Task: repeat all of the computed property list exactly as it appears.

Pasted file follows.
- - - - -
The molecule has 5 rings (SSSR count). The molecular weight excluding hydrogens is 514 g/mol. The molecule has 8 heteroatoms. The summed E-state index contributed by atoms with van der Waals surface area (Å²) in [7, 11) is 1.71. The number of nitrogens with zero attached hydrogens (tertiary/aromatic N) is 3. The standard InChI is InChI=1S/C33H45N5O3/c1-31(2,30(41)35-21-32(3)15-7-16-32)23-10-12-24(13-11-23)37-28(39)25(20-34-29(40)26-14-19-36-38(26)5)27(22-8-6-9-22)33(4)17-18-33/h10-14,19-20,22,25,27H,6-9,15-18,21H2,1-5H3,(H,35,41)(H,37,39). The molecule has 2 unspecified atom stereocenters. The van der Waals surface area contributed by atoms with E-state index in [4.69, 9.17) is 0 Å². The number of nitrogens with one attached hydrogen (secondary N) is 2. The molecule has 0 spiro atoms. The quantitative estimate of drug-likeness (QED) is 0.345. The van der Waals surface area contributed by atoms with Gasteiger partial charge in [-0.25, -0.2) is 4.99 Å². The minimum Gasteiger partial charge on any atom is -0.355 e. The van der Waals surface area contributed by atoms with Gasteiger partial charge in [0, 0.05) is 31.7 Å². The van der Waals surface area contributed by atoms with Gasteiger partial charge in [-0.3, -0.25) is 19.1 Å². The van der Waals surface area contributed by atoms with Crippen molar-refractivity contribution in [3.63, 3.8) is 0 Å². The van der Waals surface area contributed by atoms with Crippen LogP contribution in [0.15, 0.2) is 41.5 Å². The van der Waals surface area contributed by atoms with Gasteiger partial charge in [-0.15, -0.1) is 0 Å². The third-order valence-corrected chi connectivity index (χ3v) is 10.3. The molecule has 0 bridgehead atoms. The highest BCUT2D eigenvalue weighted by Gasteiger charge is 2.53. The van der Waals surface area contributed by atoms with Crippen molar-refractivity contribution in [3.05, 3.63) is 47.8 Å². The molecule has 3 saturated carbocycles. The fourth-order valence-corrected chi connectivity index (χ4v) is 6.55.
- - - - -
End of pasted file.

The molecule has 5 rings (SSSR count). The molecular weight excluding hydrogens is 514 g/mol. The molecule has 8 heteroatoms. The summed E-state index contributed by atoms with van der Waals surface area (Å²) in [7, 11) is 1.71. The number of nitrogens with zero attached hydrogens (tertiary/aromatic N) is 3. The standard InChI is InChI=1S/C33H45N5O3/c1-31(2,30(41)35-21-32(3)15-7-16-32)23-10-12-24(13-11-23)37-28(39)25(20-34-29(40)26-14-19-36-38(26)5)27(22-8-6-9-22)33(4)17-18-33/h10-14,19-20,22,25,27H,6-9,15-18,21H2,1-5H3,(H,35,41)(H,37,39). The molecule has 2 unspecified atom stereocenters. The van der Waals surface area contributed by atoms with E-state index in [4.69, 9.17) is 0 Å². The number of nitrogens with one attached hydrogen (secondary N) is 2. The molecule has 0 spiro atoms. The quantitative estimate of drug-likeness (QED) is 0.345. The van der Waals surface area contributed by atoms with Gasteiger partial charge in [-0.25, -0.2) is 4.99 Å². The minimum Gasteiger partial charge on any atom is -0.355 e. The van der Waals surface area contributed by atoms with Gasteiger partial charge in [0, 0.05) is 31.7 Å². The van der Waals surface area contributed by atoms with Gasteiger partial charge in [-0.3, -0.25) is 19.1 Å². The van der Waals surface area contributed by atoms with Crippen molar-refractivity contribution in [3.63, 3.8) is 0 Å². The van der Waals surface area contributed by atoms with Crippen LogP contribution in [0.15, 0.2) is 41.5 Å². The van der Waals surface area contributed by atoms with Gasteiger partial charge in [-0.15, -0.1) is 0 Å². The third-order valence-corrected chi connectivity index (χ3v) is 10.3. The molecule has 0 bridgehead atoms. The highest BCUT2D eigenvalue weighted by Gasteiger charge is 2.53. The van der Waals surface area contributed by atoms with Crippen molar-refractivity contribution in [3.05, 3.63) is 47.8 Å². The molecule has 3 saturated carbocycles. The fourth-order valence-corrected chi connectivity index (χ4v) is 6.55.